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From a missive to my Über(6x)-Boss

To summarize the larger conundrum, I advance this thought: that human kind are not creators, but rather discoverers, of information. Sequences of musical notes, the arrangements of shapes, and the arrangement of words on a page are all finite resources, shared among 6 billion minds at present. The movement toward enduring copyright - of ideas, arrangements of data and information, etc, will result in the shrinking of the pool of a un-discovered sequences, that have been heretofore available for re-discovery. As the length of our "memory" increases, we deprive ourselves of the value of re-discovery of forgotten information, and the opportunity to treat it as new. The long term effect of the perpetualization of copyright, particularly when held as corporate property, is the intellectual, aesthetic and spiritual impoverishment of the human race, by the limiting of social discourse, through the destruction of the public domain, and the abuse of the creative commons.(1)

Consider the example of a class which from year to year gives the same essay assignment. If that assignment is given to 60 students per semester, for 30 years, in the 30th year of that class, how many of those essays, despite the fact that the students did their own research and and genuinely believe their output to be original would find that their work would not meet the current legal requirements for originality, when held up against the work historically generated in the class? Are they guilty of plagiarism? Is it not simply the case that the repetition of the assignment over time reduced the available number of approaches to the material, such that duplication was inevitable?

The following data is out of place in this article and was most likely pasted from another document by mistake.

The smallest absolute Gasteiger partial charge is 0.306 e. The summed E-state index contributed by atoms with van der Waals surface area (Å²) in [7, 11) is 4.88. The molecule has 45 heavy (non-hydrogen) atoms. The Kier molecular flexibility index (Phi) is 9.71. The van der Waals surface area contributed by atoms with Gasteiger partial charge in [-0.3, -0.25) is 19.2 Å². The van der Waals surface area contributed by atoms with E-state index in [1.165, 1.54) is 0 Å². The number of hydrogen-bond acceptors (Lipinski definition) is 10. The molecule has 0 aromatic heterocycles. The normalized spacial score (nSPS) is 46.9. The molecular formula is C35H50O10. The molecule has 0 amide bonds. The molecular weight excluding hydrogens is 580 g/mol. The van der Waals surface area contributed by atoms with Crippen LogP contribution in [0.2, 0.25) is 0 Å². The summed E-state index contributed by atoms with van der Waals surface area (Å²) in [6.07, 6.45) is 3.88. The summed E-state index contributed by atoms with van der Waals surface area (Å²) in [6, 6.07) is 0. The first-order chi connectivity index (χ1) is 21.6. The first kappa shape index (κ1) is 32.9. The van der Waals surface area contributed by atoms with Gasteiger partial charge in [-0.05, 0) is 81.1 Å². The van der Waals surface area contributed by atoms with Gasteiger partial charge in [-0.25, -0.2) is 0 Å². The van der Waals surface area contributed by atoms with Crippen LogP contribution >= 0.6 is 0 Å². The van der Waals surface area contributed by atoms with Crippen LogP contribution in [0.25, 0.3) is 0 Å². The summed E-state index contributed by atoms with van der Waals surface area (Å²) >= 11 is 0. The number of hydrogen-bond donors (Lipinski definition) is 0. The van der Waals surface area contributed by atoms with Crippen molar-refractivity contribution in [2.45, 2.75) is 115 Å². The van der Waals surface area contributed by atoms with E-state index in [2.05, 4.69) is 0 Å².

It seems to me that enabling the corporate-mafia with the weapon of enduring copyright is precisely counter to the mission and ideals of an educational institution; it is something that we should be actively be combating as an institution. The staff and leadership of CIS are the custodians and caretakers of information and data at U... . But as our capacity to store and maintain this information increases, so does our responsibility to those who discover and and will, in the future, rediscover it.

"There is nothing new under the sun but there are lots of old things we don't know."
          --Ambrose Bierce (1842 - 1914), The Devil's Dictionary

(1): This argument is based, in part, on that advanced in Spider Robinson's story Melancholy Elephants. It also relies on work I have done tinkering with information acceleration and storage.
Estimates for 2002 state that approximately five exabytes of data were created in 2002 alone PDF(<--NOT my research).

I'm trying to track down a source, but I recall reading some years ago that humanity exhausted all original combinations of musical notes sometime around the turn of the 21st century. I guess it all really is derivative crap.